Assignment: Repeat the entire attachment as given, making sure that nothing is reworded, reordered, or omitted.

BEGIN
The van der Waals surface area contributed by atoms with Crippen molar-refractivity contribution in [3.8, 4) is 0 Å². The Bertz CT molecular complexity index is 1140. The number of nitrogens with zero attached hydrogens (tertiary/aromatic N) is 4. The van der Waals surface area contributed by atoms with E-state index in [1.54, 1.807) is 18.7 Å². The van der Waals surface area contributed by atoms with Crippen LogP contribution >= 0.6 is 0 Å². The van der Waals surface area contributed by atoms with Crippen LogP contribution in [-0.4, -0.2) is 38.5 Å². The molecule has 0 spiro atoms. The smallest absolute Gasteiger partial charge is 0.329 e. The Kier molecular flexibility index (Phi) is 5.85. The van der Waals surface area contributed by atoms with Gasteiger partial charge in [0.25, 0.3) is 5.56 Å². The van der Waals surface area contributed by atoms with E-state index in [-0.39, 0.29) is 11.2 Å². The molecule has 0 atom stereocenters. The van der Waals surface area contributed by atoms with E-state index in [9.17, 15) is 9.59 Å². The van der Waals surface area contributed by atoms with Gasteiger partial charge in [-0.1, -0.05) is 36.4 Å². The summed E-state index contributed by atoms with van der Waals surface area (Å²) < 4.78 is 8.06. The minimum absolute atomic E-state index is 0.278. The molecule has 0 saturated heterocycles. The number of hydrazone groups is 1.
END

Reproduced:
The van der Waals surface area contributed by atoms with Crippen molar-refractivity contribution in [3.8, 4) is 0 Å². The Bertz CT molecular complexity index is 1140. The number of nitrogens with zero attached hydrogens (tertiary/aromatic N) is 4. The van der Waals surface area contributed by atoms with E-state index in [1.54, 1.807) is 18.7 Å². The van der Waals surface area contributed by atoms with Crippen LogP contribution >= 0.6 is 0 Å². The van der Waals surface area contributed by atoms with Crippen LogP contribution in [-0.4, -0.2) is 38.5 Å². The molecule has 0 spiro atoms. The smallest absolute Gasteiger partial charge is 0.329 e. The Kier molecular flexibility index (Phi) is 5.85. The van der Waals surface area contributed by atoms with Gasteiger partial charge in [0.25, 0.3) is 5.56 Å². The van der Waals surface area contributed by atoms with E-state index in [-0.39, 0.29) is 11.2 Å². The molecule has 0 atom stereocenters. The van der Waals surface area contributed by atoms with E-state index in [9.17, 15) is 9.59 Å². The van der Waals surface area contributed by atoms with Gasteiger partial charge in [-0.1, -0.05) is 36.4 Å². The summed E-state index contributed by atoms with van der Waals surface area (Å²) < 4.78 is 8.06. The minimum absolute atomic E-state index is 0.278. The molecule has 0 saturated heterocycles. The number of hydrazone groups is 1.